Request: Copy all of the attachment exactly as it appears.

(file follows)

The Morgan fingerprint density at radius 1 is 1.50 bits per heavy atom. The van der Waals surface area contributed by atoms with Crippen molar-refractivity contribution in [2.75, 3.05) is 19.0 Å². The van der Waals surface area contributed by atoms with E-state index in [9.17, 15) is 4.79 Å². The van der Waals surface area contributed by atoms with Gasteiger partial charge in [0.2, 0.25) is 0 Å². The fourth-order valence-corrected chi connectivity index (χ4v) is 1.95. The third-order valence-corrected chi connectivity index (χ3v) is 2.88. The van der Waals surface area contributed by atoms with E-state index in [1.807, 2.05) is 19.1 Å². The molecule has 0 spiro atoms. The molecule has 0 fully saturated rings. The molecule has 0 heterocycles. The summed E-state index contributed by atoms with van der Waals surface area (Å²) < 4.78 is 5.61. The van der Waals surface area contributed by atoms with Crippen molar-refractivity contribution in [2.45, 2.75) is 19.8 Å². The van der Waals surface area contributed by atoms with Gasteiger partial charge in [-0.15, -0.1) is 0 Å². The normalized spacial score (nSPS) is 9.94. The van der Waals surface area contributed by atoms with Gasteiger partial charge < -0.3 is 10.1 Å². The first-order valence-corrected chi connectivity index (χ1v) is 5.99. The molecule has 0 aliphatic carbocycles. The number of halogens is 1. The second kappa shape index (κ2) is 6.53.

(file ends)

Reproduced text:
The Morgan fingerprint density at radius 1 is 1.50 bits per heavy atom. The van der Waals surface area contributed by atoms with Crippen molar-refractivity contribution in [2.75, 3.05) is 19.0 Å². The van der Waals surface area contributed by atoms with E-state index in [9.17, 15) is 4.79 Å². The van der Waals surface area contributed by atoms with Gasteiger partial charge in [0.2, 0.25) is 0 Å². The fourth-order valence-corrected chi connectivity index (χ4v) is 1.95. The third-order valence-corrected chi connectivity index (χ3v) is 2.88. The van der Waals surface area contributed by atoms with E-state index in [1.807, 2.05) is 19.1 Å². The molecule has 0 spiro atoms. The molecule has 0 fully saturated rings. The molecule has 0 heterocycles. The summed E-state index contributed by atoms with van der Waals surface area (Å²) < 4.78 is 5.61. The van der Waals surface area contributed by atoms with Crippen molar-refractivity contribution in [2.45, 2.75) is 19.8 Å². The van der Waals surface area contributed by atoms with Gasteiger partial charge in [-0.15, -0.1) is 0 Å². The normalized spacial score (nSPS) is 9.94. The van der Waals surface area contributed by atoms with Gasteiger partial charge < -0.3 is 10.1 Å². The first-order valence-corrected chi connectivity index (χ1v) is 5.99. The molecule has 0 aliphatic carbocycles. The number of halogens is 1. The second kappa shape index (κ2) is 6.53.